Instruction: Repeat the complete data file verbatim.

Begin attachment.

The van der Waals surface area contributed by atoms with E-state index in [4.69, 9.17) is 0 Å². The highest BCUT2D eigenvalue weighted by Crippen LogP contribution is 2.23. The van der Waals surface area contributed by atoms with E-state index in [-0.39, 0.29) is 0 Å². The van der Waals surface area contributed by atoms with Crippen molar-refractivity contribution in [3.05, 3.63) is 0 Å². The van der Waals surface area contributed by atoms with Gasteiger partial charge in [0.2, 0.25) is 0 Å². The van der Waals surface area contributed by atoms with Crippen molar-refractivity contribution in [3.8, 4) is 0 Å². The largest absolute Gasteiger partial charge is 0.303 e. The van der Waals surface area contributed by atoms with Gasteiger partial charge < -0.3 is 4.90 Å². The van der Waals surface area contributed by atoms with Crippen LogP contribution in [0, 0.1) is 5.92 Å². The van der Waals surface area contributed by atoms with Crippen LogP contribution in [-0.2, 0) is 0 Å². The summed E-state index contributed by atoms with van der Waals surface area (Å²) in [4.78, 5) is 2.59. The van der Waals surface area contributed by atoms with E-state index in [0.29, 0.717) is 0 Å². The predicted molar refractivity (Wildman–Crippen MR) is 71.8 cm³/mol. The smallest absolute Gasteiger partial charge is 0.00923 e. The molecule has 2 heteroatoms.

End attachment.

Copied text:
The van der Waals surface area contributed by atoms with E-state index in [4.69, 9.17) is 0 Å². The highest BCUT2D eigenvalue weighted by Crippen LogP contribution is 2.23. The van der Waals surface area contributed by atoms with E-state index in [-0.39, 0.29) is 0 Å². The van der Waals surface area contributed by atoms with Crippen molar-refractivity contribution in [3.05, 3.63) is 0 Å². The van der Waals surface area contributed by atoms with Gasteiger partial charge in [0.2, 0.25) is 0 Å². The van der Waals surface area contributed by atoms with Crippen molar-refractivity contribution in [3.8, 4) is 0 Å². The largest absolute Gasteiger partial charge is 0.303 e. The van der Waals surface area contributed by atoms with Gasteiger partial charge < -0.3 is 4.90 Å². The van der Waals surface area contributed by atoms with Crippen LogP contribution in [0, 0.1) is 5.92 Å². The van der Waals surface area contributed by atoms with Crippen LogP contribution in [-0.2, 0) is 0 Å². The summed E-state index contributed by atoms with van der Waals surface area (Å²) in [4.78, 5) is 2.59. The van der Waals surface area contributed by atoms with E-state index in [0.29, 0.717) is 0 Å². The predicted molar refractivity (Wildman–Crippen MR) is 71.8 cm³/mol. The smallest absolute Gasteiger partial charge is 0.00923 e. The molecule has 2 heteroatoms.